There are  26 barbers and stylists at The Shop in Hyattsville, Md. Between them, they cut the hair of more than 100 people each day. That’s around 600 people each week, 31,000 heads each year.

Over the last two years, 29 of  those customers received a colonoscopy as a direct result of conversations they had with their barbers at The Shop.  One of those people, says owner Fredie Spry, was already showing symptoms of colon cancer and is now getting treated.  Many more of Spry’s African-American clients  learned that the cancer is one of the few that are preventable and — given blacks’ higher-than-average risk for the disease– they should consider getting a first colonoscopy at 45.

“It makes me feel like I’m giving back to the community,” said Spry, who opened The Shop in 2001. “In life, you’re either helping our hurting. You’re part of the problem or the solution.”

The Shop was the first establishment to implement University of Maryland’s Health In-Reach and Research Initiative (HAIR)—a one-of-a-kind outreach program that trains barbers to teach their clients about colorectal cancer and measures, like a colonoscopy, that can prevent it.

The initiative has just received a $200,000 grant from the Cigna Foundation, the charitable arm of the health insurance company, to expand to ten barbershops in Maryland. And on Thursday, it launched its first outpost in D.C. at Christopher’s Grooming Lounge on H Street NE—a two-year-old barber shop and salon with a predominately black customer-base.

So why barber shops, seemingly mundane places that don’t conjure images of healthcare or doctors offices?

Stephen Thomas, a behavioral scientist who now heads the University of Maryland’s Center for Health Equity, developed the HAIR initiative to reach African Americans in their own, often under-served, communities.  In  African-American communities, barbershops are often social hubs and customers build trusted relationships with their barbers over years. In the barber shop, people talk about their families, sports, relationships and plenty of awkward topics. So talking about health care wouldn’t seem so of the ordinary.

“No self-respecting black barber says they’ll get you in and out in 15 minutes,” says Thomas, who first developed an iteration of the HAIR initiative in 2001 in Pittsburgh. “You are going to be there for a half a day and it doesn’t matter how little hair you have.”

The effort is intended to have a ripple effect, starting in barber shops-and hopefully seeping out from there to customers’ families and friends. A 23-year-old getting his haircut may not need to think about getting a colonoscopy just yet, but he can tell his parents and grandparents to make an appointment.

Christopher’s, owned by Christopher Bradley, a D.C. native, has 9 barbers and 5 stylists, all of whom will eventually go through HAIR’s six-part training program so they can talk to their clients about colon cancer and other health problems plaguing black communities, like hypertension and diabetes.  The idea isn’t to transform these hair specialists into medical experts, but rather make them fluent in information about diseases, preventative measures, and risks to the black population that HAIR’s leaders say everyone should know anyway.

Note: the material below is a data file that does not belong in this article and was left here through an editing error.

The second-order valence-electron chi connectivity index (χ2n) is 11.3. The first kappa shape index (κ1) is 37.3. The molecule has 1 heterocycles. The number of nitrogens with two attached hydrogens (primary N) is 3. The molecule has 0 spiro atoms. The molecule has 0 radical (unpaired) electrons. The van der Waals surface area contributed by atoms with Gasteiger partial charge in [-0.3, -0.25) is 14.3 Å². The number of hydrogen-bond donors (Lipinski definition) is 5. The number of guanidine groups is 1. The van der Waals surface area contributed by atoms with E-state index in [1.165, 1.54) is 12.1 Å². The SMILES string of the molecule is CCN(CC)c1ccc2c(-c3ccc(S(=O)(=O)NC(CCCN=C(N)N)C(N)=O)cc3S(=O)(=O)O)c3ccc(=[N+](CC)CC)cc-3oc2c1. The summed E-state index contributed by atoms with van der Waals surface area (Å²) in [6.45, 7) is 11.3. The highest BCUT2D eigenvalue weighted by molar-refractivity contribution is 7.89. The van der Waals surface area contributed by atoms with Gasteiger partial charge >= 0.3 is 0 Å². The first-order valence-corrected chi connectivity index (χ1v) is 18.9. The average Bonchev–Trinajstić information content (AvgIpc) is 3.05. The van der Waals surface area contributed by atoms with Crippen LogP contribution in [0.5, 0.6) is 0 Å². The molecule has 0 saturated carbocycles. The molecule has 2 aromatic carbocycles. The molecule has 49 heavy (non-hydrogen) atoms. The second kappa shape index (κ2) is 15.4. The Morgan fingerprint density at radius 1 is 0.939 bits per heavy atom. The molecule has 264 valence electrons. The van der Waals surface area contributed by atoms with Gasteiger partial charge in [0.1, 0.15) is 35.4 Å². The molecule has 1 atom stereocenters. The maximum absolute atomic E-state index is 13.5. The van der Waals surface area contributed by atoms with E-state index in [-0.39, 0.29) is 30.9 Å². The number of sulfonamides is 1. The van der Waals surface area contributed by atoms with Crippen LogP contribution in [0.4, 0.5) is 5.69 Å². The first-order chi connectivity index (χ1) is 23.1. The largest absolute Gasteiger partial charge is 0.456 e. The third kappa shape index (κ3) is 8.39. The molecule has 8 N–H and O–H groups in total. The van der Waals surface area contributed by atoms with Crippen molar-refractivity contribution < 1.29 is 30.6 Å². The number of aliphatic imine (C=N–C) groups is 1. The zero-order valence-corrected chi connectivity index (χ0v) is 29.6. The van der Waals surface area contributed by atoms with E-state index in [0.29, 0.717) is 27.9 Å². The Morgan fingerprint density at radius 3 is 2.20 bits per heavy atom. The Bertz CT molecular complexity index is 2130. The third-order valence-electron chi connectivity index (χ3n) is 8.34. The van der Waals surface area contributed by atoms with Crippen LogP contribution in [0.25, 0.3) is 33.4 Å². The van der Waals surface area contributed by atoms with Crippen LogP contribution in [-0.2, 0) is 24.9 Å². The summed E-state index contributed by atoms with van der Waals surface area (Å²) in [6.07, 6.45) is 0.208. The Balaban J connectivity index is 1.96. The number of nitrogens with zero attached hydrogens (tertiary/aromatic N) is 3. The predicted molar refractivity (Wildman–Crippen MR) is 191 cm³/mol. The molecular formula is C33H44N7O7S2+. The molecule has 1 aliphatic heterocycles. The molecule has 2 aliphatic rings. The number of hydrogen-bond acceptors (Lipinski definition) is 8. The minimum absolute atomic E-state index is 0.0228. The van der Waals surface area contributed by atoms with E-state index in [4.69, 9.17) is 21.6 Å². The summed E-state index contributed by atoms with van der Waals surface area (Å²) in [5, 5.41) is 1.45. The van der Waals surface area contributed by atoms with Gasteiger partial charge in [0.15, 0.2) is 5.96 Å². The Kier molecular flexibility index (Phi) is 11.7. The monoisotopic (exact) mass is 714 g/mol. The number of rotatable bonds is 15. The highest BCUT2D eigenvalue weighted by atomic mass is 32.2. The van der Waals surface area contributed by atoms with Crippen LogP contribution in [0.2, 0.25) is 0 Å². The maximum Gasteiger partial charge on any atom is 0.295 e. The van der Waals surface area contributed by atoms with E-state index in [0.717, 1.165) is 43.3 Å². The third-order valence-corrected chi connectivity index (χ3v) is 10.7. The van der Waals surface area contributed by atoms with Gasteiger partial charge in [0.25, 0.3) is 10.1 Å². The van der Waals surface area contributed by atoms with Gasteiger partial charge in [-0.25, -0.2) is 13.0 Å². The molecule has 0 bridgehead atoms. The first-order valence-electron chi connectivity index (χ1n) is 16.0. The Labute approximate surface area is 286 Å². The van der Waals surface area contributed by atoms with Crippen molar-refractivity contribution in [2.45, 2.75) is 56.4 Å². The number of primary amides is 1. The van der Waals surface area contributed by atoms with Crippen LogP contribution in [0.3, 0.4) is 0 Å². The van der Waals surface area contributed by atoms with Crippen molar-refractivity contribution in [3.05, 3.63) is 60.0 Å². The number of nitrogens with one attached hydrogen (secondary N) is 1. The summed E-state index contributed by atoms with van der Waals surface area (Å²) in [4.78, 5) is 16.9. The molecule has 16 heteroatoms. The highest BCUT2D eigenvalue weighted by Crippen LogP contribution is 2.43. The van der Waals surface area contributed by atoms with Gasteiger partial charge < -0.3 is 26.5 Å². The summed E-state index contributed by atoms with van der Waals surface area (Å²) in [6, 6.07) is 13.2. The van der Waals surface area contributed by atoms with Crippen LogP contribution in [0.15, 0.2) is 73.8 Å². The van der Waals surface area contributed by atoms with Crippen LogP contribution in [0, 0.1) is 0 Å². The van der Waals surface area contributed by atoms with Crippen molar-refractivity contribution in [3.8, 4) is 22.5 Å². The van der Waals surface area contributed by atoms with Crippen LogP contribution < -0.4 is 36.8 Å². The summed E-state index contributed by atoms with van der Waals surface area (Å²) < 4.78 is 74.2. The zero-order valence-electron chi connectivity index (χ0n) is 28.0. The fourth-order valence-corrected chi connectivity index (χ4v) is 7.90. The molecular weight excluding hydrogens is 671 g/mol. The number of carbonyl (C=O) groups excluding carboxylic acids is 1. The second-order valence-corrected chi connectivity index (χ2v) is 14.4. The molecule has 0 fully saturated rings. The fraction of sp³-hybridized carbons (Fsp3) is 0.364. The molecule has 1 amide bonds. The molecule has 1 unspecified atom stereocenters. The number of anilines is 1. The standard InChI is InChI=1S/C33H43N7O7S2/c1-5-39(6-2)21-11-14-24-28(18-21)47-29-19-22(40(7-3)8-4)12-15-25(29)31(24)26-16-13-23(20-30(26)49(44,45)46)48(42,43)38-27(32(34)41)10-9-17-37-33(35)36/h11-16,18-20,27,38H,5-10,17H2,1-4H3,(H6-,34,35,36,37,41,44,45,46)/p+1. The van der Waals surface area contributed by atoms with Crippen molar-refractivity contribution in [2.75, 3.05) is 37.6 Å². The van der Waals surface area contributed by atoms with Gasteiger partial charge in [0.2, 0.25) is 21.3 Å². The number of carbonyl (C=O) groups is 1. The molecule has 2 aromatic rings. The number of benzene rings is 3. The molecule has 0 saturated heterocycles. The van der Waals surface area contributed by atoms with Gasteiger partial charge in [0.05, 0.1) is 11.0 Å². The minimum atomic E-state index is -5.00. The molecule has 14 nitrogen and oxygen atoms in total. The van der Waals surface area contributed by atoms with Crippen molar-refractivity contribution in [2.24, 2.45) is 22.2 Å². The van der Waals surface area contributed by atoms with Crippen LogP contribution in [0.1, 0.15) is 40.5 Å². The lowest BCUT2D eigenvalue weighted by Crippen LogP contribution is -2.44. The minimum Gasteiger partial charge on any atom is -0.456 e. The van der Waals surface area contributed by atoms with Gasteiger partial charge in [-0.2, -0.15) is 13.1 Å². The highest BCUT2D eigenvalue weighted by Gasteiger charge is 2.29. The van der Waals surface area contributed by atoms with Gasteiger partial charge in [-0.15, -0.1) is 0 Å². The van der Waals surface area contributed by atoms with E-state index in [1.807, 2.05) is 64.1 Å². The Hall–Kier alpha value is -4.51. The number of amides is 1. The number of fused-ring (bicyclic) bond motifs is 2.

“I’ve had people come in their car seats and now they’re driving themselves to their haircut,” says the manager at Christopher’s, Lamont Whitmire, a longtime barber in the area. “To me, this is the way it’s supposed to be…Our clients look forward to not only conversation, but wisdom.”

Under the Affordable Care Act,  insurance companies must cover screening for colorectal cancer. Thomas says this development solves the economic barrier for many people who need to get a colonoscopy; now he needs to bridge the information gap so people know to get the procedure.

“We need to get out of the Ivory Towers and meet people where they live, where they worship, where they play and where they get their haircuts,” says Thomas. “We realize we are not reaching the people who need to hear our message.”

Thomas wants to address more than just colon cancer, which affects about 6 in 10,000 black people, and is working to transform these shops into mini-healthcare centers. Last Friday, a healthcare worker administered dozens of hypertension and breathing tests to people in Christopher’s Grooming Lounge.

A health care advocate from University of Maryland will frequently visit the participating salons in the region to map out customers’ family health histories so they know what diseases they’re most susceptible to. If someone doesn’t have health insurance, the barbers know who they should contact to help them navigate the system. The initiative is partnering with Capital Digestive Care, a large gastroenterology group, which will provide consultations and screenings to people reached through HAIR.

Thomas will track the success of the program—recording how many people get tested as a result of their interactions with their barbers—and apply for additional grant money to expand HAIR to more shops in the region.

So far, Thomas says the barbers and customers have been receptive and view barber shops as a natural place for this initiative.

“I’m 42, so I probably need one soon, right?” asks customer Kirwin Tromal, a New York resident who works at the Cafe Car on Amtrak and gets his haircut at Christopher’s when work brings him to D.C. “Everything educational is good.”